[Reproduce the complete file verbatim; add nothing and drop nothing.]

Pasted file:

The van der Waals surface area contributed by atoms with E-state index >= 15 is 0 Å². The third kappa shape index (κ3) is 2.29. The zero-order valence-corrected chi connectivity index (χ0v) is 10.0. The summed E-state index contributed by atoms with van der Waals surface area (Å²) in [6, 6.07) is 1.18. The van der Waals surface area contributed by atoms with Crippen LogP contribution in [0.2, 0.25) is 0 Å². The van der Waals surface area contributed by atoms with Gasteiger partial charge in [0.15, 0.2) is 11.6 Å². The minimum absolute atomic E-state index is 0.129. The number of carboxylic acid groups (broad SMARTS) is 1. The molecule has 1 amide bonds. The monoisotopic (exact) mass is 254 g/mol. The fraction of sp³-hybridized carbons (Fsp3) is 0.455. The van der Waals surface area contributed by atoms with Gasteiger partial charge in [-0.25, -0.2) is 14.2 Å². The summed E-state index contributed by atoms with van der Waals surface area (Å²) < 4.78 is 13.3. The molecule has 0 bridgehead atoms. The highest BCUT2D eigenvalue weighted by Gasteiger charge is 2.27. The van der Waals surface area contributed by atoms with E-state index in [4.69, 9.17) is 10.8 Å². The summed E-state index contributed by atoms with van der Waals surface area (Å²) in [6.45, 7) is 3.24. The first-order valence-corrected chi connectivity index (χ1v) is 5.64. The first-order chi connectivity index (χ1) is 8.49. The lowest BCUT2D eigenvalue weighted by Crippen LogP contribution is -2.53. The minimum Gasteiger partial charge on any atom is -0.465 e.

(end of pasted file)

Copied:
The van der Waals surface area contributed by atoms with E-state index >= 15 is 0 Å². The third kappa shape index (κ3) is 2.29. The zero-order valence-corrected chi connectivity index (χ0v) is 10.0. The summed E-state index contributed by atoms with van der Waals surface area (Å²) in [6, 6.07) is 1.18. The van der Waals surface area contributed by atoms with Crippen LogP contribution in [0.2, 0.25) is 0 Å². The van der Waals surface area contributed by atoms with Gasteiger partial charge in [0.15, 0.2) is 11.6 Å². The minimum absolute atomic E-state index is 0.129. The number of carboxylic acid groups (broad SMARTS) is 1. The molecule has 1 amide bonds. The monoisotopic (exact) mass is 254 g/mol. The fraction of sp³-hybridized carbons (Fsp3) is 0.455. The van der Waals surface area contributed by atoms with Gasteiger partial charge in [-0.25, -0.2) is 14.2 Å². The summed E-state index contributed by atoms with van der Waals surface area (Å²) < 4.78 is 13.3. The molecule has 0 bridgehead atoms. The highest BCUT2D eigenvalue weighted by Gasteiger charge is 2.27. The van der Waals surface area contributed by atoms with E-state index in [4.69, 9.17) is 10.8 Å². The summed E-state index contributed by atoms with van der Waals surface area (Å²) in [6.45, 7) is 3.24. The first-order valence-corrected chi connectivity index (χ1v) is 5.64. The first-order chi connectivity index (χ1) is 8.49. The lowest BCUT2D eigenvalue weighted by Crippen LogP contribution is -2.53. The minimum Gasteiger partial charge on any atom is -0.465 e.